Greece and Spain should get more time reduce their budget deficits instead of being forced to start aggressive austerity measures that may deepen their economic troubles, the International Monetary Fund said on Thursday. The IMF is worried that with Greece’s political and social tensions near breaking point, budget pressures may prove counterproductive. “It is sometimes better to have a bit more time,” IMF managing director Christine Lagarde said, who asked that Greece be given an extra two years to meet its budget targets. “That is what we advocated for Portugal; this is what we advocated for Spain; and this is what we are advocating for Greece.”
Lagarde’s comments are likely to add to the peer pressure on Germany, Europe’s largest creditor country, to be more flexible in dealing with Greece. Germany has insisted that cutting down on debt-reduction goals only hurts confidence. “The IMF has time and again said that high public debt poses a problem,” German finance minister Wolfgang Schaeuble said, according to Reuters. “So when there is a certain medium-term goal, it doesn’t build confidence when one starts by going in a different direction.”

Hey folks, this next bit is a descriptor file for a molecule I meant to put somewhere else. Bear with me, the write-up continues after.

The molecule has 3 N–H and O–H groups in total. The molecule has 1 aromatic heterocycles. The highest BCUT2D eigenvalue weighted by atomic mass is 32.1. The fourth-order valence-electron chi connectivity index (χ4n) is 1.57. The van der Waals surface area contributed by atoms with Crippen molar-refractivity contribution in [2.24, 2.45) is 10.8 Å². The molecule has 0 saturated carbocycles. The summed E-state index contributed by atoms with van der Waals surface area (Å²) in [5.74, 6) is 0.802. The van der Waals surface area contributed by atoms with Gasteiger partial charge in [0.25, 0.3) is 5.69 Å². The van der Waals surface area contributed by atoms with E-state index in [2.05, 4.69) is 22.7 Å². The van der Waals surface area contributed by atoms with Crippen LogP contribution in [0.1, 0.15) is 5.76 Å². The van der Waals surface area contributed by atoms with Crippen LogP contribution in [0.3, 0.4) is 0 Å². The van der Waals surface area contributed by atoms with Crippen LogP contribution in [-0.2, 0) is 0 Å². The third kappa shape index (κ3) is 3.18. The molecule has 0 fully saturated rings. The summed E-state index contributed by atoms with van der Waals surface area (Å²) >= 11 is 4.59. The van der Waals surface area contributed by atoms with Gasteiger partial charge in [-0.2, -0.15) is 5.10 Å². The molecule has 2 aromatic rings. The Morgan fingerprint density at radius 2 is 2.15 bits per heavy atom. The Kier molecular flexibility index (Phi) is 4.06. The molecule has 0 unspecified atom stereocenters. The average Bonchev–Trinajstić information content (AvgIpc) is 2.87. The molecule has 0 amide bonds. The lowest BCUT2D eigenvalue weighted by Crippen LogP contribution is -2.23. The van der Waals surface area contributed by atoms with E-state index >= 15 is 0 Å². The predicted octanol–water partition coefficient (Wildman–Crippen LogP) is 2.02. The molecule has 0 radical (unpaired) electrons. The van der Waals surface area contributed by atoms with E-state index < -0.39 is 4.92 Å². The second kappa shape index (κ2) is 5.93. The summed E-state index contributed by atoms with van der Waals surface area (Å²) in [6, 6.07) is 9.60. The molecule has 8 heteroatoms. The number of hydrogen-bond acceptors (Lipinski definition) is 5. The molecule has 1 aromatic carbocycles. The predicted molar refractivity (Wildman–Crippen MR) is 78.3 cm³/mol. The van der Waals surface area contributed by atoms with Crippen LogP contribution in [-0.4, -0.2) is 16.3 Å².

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The IMF does not have similar patience for Europe, though, insisting policymakers work harder and quicker at bringing about fiscal cohesion in the zone in order to fix the economic uncertainty that is hurting global growth. The world body also warned policymakers not to relax after the recent respite in borrowing costs for countries such as Spain and Italy and worried that the European slowdown would affect developing countries.
At the IMF and World Bank meeting in Tokyo, Europe also wants to deflect some of the attention to the difficulties being faced by the U.S. in addressing its “fiscal cliff” of automatic spending cuts and tax increases that is set to take effect next year unless the U.S. Congress acts.